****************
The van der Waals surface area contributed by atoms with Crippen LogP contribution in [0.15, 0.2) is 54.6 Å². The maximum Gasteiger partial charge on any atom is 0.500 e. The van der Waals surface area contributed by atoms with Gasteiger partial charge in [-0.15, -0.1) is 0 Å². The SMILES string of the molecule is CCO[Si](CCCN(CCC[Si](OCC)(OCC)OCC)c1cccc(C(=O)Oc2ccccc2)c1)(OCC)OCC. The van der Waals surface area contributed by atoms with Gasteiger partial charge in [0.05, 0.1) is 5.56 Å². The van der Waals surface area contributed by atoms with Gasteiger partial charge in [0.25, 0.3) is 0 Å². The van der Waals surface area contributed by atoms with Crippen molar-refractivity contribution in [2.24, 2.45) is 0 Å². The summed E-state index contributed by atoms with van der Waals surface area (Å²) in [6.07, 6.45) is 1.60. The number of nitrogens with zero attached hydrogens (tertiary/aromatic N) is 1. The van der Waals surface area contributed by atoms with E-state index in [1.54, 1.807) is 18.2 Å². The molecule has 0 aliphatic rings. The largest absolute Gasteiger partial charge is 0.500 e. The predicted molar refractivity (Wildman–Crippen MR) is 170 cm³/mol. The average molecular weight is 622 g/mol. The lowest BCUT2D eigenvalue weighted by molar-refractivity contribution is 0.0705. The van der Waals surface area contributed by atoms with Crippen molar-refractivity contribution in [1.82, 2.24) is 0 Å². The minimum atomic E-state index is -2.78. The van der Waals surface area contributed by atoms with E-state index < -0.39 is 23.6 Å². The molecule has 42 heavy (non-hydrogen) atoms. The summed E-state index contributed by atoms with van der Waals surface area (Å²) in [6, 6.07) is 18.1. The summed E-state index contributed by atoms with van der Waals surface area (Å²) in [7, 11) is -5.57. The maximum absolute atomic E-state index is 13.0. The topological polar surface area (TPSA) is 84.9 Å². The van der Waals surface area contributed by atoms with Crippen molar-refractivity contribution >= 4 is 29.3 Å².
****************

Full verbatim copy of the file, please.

The van der Waals surface area contributed by atoms with Crippen LogP contribution in [0.15, 0.2) is 54.6 Å². The maximum Gasteiger partial charge on any atom is 0.500 e. The van der Waals surface area contributed by atoms with Gasteiger partial charge in [-0.15, -0.1) is 0 Å². The SMILES string of the molecule is CCO[Si](CCCN(CCC[Si](OCC)(OCC)OCC)c1cccc(C(=O)Oc2ccccc2)c1)(OCC)OCC. The van der Waals surface area contributed by atoms with Gasteiger partial charge in [0.05, 0.1) is 5.56 Å². The van der Waals surface area contributed by atoms with Gasteiger partial charge in [0.25, 0.3) is 0 Å². The van der Waals surface area contributed by atoms with Crippen molar-refractivity contribution in [2.24, 2.45) is 0 Å². The summed E-state index contributed by atoms with van der Waals surface area (Å²) in [6.07, 6.45) is 1.60. The number of nitrogens with zero attached hydrogens (tertiary/aromatic N) is 1. The van der Waals surface area contributed by atoms with E-state index in [1.54, 1.807) is 18.2 Å². The molecule has 0 aliphatic rings. The largest absolute Gasteiger partial charge is 0.500 e. The predicted molar refractivity (Wildman–Crippen MR) is 170 cm³/mol. The average molecular weight is 622 g/mol. The lowest BCUT2D eigenvalue weighted by molar-refractivity contribution is 0.0705. The van der Waals surface area contributed by atoms with Crippen molar-refractivity contribution in [1.82, 2.24) is 0 Å². The minimum atomic E-state index is -2.78. The van der Waals surface area contributed by atoms with E-state index < -0.39 is 23.6 Å². The molecule has 42 heavy (non-hydrogen) atoms. The summed E-state index contributed by atoms with van der Waals surface area (Å²) in [6, 6.07) is 18.1. The summed E-state index contributed by atoms with van der Waals surface area (Å²) in [7, 11) is -5.57. The maximum absolute atomic E-state index is 13.0. The topological polar surface area (TPSA) is 84.9 Å². The van der Waals surface area contributed by atoms with Crippen molar-refractivity contribution >= 4 is 29.3 Å².